A rare look at secretive Brotherhood in America

Over the last 40 years, small groups of devout Muslim men have gathered in homes in U.S. cities to pray, memorize the Koran and discuss events of the day.

But they also addressed their ultimate goal, one so controversial that it is a key reason they have operated in secrecy: to create Muslim states overseas and, they hope, someday in America as well.

These men are part of an underground U.S. chapter of the international Muslim Brotherhood, the world’s most influential Islamic fundamentalist group and an organization with a violent past in the Middle East. But fearing persecution, they rarely identify themselves as Brotherhood members and have operated largely behind the scenes, unbeknown even to many Muslims.

Still, the U.S. Brotherhood has had a significant and ongoing impact on Islam in America, helping establish mosques, Islamic schools, summer youth camps and prominent Muslim organizations. It is a major factor, Islamic scholars say, in why many Muslim institutions in the nation have become more conservative in recent decades.

Leading the U.S. Brotherhood during much of this period was Ahmed Elkadi, an Egyptian-born surgeon and a former personal physician to Saudi Arabia’s King Faisal. He headed the group from 1984 to 1994 but abruptly lost his leadership position. Now he is discussing his life and the U.S. Brotherhood for the first time.

Many Muslims believe that the Brotherhood is a noble international movement that supports the true teachings of Islam and unwaveringly defends Muslims who have come under attack around the world, from Chechens to Palestinians to Iraqis. But others view it as an extreme organization that breeds intolerance and militancy.

“They have this idea that Muslims come first, not that humans come first,” says Mustafa Saied, 32, a Floridian who left the U.S. Brotherhood in 1998.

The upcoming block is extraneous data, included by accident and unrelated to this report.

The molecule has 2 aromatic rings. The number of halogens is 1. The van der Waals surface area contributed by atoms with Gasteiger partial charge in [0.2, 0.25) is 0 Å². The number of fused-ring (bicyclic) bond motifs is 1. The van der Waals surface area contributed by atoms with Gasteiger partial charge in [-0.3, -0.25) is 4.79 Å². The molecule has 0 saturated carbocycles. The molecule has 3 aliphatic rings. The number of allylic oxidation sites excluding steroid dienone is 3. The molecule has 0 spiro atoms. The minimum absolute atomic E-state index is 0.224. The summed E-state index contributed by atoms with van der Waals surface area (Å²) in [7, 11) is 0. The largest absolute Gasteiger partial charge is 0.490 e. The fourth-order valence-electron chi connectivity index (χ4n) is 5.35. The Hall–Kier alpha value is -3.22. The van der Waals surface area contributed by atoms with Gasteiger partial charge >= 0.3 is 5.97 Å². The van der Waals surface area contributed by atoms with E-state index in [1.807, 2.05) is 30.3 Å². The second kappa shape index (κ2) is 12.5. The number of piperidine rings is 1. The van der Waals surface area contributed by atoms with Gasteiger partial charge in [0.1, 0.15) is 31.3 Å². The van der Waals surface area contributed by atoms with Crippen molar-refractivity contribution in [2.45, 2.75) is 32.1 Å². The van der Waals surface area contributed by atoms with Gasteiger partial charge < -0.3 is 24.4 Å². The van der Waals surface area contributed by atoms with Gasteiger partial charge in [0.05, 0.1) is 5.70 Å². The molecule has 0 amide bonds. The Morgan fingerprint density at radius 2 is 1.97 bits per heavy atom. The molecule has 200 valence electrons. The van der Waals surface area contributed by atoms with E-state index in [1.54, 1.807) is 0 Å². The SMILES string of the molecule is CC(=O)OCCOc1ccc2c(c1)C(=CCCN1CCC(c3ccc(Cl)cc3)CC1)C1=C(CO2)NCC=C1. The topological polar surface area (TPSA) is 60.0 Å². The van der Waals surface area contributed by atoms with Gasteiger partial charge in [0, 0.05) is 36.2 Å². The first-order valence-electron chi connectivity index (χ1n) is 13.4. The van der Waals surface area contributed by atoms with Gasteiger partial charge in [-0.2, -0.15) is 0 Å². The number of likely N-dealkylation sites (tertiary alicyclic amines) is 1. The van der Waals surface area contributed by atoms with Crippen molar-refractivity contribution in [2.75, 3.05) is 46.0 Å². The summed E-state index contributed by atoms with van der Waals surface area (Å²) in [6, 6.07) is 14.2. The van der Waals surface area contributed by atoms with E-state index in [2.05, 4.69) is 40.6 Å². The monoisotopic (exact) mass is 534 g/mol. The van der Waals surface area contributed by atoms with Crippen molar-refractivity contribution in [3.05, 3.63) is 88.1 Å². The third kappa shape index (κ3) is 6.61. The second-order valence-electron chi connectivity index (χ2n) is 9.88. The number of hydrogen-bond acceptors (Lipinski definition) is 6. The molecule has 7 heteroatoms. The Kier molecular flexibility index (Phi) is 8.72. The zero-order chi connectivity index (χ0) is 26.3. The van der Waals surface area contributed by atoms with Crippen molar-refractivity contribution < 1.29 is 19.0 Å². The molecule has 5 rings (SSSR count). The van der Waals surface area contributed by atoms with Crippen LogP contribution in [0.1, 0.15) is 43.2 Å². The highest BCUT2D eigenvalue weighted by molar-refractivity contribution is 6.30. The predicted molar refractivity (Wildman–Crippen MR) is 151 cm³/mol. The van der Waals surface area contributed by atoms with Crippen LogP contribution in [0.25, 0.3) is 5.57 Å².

While separation of church and state is a bedrock principle of American democracy, the international Brotherhood preaches that religion and politics cannot be separated and that governments eventually should be Islamic. The group also champions martyrdom and jihad, or holy war, as a means of self-defense and has provided the philosophical underpinnings for Muslim militants worldwide.

Many moderate Muslims in America are uncomfortable with the views preached at mosques influenced by the Brotherhood, scholars say. Those experts point to a 2001 study sponsored by four Muslim advocacy and religious groups that found that only a third of U.S. Muslims attend mosques.

Documents obtained by the Tribune and translated from Arabic show that the U.S. Brotherhood has been careful to obscure its beliefs from outsiders. One document tells leaders to be cautious when screening potential recruits. If the recruit asks whether the leader is a Brotherhood member, the leader should respond, “You may deduce the answer to that with your own intelligence.”

Read the entire article about how the Brotherhood’s vision of the United States of America as an Islamic state is indeed a long-term goal here.

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